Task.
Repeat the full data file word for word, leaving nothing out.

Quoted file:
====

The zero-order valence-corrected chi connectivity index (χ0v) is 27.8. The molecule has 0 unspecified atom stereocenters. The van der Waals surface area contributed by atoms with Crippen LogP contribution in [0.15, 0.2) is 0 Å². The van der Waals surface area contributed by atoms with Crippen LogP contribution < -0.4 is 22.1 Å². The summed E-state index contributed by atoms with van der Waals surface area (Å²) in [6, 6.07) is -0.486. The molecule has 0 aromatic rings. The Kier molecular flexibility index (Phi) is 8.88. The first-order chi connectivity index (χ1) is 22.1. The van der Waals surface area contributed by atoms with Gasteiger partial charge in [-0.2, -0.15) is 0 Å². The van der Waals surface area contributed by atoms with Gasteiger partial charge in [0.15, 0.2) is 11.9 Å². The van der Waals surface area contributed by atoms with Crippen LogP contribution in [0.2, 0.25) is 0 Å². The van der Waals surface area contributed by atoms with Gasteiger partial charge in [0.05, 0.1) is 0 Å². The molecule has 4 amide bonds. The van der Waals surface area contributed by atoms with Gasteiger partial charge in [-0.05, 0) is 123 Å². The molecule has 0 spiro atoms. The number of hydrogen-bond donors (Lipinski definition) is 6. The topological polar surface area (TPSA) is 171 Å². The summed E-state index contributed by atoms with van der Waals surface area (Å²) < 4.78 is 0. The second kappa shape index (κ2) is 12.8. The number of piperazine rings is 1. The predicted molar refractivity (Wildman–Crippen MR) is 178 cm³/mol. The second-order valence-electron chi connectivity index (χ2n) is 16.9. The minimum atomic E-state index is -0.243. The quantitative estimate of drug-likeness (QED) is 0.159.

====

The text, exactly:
The zero-order valence-corrected chi connectivity index (χ0v) is 27.8. The molecule has 0 unspecified atom stereocenters. The van der Waals surface area contributed by atoms with Crippen LogP contribution in [0.15, 0.2) is 0 Å². The van der Waals surface area contributed by atoms with Crippen LogP contribution < -0.4 is 22.1 Å². The summed E-state index contributed by atoms with van der Waals surface area (Å²) in [6, 6.07) is -0.486. The molecule has 0 aromatic rings. The Kier molecular flexibility index (Phi) is 8.88. The first-order chi connectivity index (χ1) is 22.1. The van der Waals surface area contributed by atoms with Gasteiger partial charge in [-0.2, -0.15) is 0 Å². The van der Waals surface area contributed by atoms with Gasteiger partial charge in [0.15, 0.2) is 11.9 Å². The van der Waals surface area contributed by atoms with Crippen LogP contribution in [0.2, 0.25) is 0 Å². The van der Waals surface area contributed by atoms with Gasteiger partial charge in [0.05, 0.1) is 0 Å². The molecule has 4 amide bonds. The van der Waals surface area contributed by atoms with Gasteiger partial charge in [-0.05, 0) is 123 Å². The molecule has 0 spiro atoms. The number of hydrogen-bond donors (Lipinski definition) is 6. The topological polar surface area (TPSA) is 171 Å². The summed E-state index contributed by atoms with van der Waals surface area (Å²) < 4.78 is 0. The second kappa shape index (κ2) is 12.8. The number of piperazine rings is 1. The predicted molar refractivity (Wildman–Crippen MR) is 178 cm³/mol. The second-order valence-electron chi connectivity index (χ2n) is 16.9. The minimum atomic E-state index is -0.243. The quantitative estimate of drug-likeness (QED) is 0.159.